A century and a half after Lewis Carroll plunged his Alice into a fantastical world through the looking-glass, South Korean fine artist and illustrator JiHyeon Lee offers a magnificent modern counterpart in her picture-book debut, Pool (public library) — a wordless masterpiece of space, scale, and silence converging to create an underwater world of wonder just beneath the reflective surface of ordinary life.

Lee’s delicate yet immensely expressive pencil illustrations, partway between Sophie Blackall and mid-career Maurice Sendak, emanate childhood’s tender trepidations and the gentle playfulness at the heart of the story.

We meet a boy standing poolside, looking reluctantly at the boisterous crowd lurching into the annual invasion of the public pool — a noisy, chaotic scene Lee communicates with great subtlety and quietude.

Perched on an uncrowded corner of the pool, the boy hesitantly contemplates the prospect of plunging.

At last, he takes the leap and dives below the superficial clamor of the crowd, where he encounters his unexpected counterpart — a little girl propelled by the same shy curiosity.

Together, they dive even deeper and the pool suddenly transmogrifies into a whimsical underwater wonderland full of strange and beautiful creatures — a magical mashup of the ocean’s most glorious real-life inhabitants, the mythological marine deities of ancient folklore, and Borges’s imaginary beings.

Suddenly, they come upon a most magnificent sight.

With a mastery of pacing time through negative space, calling to mind Marianne Dubuc’s exquisite The Lion and the Bird, Lee paints a visual gasp as the two children find themselves facing a gentle giant — a peculiar being reminiscent of our planet’s largest real creature (the subject of another spectacular picture-book), only white and furry.

They peer into its giant eye, into its enormous otherness, not with fear but with affectionate awe — a sweet and subtle reminder that, as Neil Gaiman memorably put it, “behind every pair of eyes, there’s somebody like us.”

As the two make their way back to the surface, that watery looking-glass through which they had plunged into a modern-day Wonderland, they exit the pool from the other end, somehow transformed; the clamorous crowd, having completed this annual chore, leaves the same way it had flounced in.

And then, as they take off their goggles, they peer into each other’s naked eyes to find in the otherness an affectionate sameness of spirit peering back.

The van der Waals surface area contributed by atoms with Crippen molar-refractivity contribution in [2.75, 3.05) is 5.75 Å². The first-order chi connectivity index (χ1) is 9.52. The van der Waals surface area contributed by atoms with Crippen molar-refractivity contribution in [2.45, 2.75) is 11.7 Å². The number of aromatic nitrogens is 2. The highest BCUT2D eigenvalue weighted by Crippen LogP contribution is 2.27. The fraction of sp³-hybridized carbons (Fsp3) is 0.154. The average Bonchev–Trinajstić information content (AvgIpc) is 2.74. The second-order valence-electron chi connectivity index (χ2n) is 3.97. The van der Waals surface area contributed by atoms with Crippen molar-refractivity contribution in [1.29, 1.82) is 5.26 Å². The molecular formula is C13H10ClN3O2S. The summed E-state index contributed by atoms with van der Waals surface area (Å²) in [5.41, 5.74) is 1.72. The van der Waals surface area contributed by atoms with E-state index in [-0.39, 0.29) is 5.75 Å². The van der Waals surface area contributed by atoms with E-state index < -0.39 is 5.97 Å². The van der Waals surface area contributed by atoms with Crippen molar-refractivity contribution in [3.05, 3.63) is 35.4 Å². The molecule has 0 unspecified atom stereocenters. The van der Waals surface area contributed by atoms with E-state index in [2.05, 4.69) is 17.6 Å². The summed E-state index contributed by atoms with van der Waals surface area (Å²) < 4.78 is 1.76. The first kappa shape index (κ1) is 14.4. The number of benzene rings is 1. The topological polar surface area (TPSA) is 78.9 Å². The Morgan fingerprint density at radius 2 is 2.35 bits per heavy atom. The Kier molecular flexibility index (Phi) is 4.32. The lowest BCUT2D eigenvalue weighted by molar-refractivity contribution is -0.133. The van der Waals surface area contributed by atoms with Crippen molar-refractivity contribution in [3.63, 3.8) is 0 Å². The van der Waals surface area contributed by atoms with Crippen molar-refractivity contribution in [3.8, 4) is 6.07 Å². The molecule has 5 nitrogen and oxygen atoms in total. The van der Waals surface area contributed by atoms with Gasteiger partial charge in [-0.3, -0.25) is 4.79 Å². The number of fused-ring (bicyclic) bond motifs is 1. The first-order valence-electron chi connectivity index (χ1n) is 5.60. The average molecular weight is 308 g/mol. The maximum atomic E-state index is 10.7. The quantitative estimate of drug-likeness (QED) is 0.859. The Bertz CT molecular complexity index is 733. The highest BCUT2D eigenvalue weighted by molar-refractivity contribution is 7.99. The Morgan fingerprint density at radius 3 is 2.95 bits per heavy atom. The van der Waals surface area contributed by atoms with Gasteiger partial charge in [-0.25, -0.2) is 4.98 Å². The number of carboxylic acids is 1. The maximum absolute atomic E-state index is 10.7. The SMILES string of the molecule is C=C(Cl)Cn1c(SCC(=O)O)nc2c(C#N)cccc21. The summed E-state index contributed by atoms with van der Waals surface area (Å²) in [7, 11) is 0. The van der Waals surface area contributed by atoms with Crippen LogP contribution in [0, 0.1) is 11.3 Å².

Pool is wonderful beyond words from cover to cover. Complement it with another wordless masterwork: Marla Frazee’s The Farmer and the Clown.

Thanks, Amy

Donating = Loving

Bringing you (ad-free) Brain Pickings takes hundreds of hours each month. If you find any joy and stimulation here, please consider becoming a Supporting Member with a recurring monthly donation of your choosing, between a cup of tea and a good dinner.





You can also become a one-time patron with a single donation in any amount.





Brain Pickings has a free weekly newsletter. It comes out on Sundays and offers the week’s best articles. Here’s what to expect. Like? Sign up.

17 JUNE, 2015

Legendary Designer Charles Eames on Creativity, the Value of the Arts in Education, and His Advice to Students

By:

“There is always a need for anyone that can do a simple job thoroughly.”

“If you examine this furniture,” observed a 1946 profile of legendary design duo Charles and Ray Eames, “you will find sincerity, honesty, conviction, affection, imagination, and humor.” Alongside this exuberant emotional dimensionality you will also find a dimensional approach to design itself — a fusion of science, technology, art, and philosophy, evident in everything from their iconic furniture to their clever educational films to, even, the handwritten love letter with which Charles proposed to Ray. Long before the acronym STEM came into popular use in contemporary education to connote the academic quartet of science, technology, engineering and mathematics, and even longer before advocates of the indelible value of the arts motioned to revise the acronym to STEAM, the Eames ethos implicitly embodied these very values. Nowhere do they come to life more vibrantly than in An Eames Anthology: Articles, Film Scripts, Interviews, Letters, Notes, and Speeches (public library) — a rigorously researched, lovingly compiled treasure by Eames scholar Daniel Ostroff in collaboration with the Eames Office.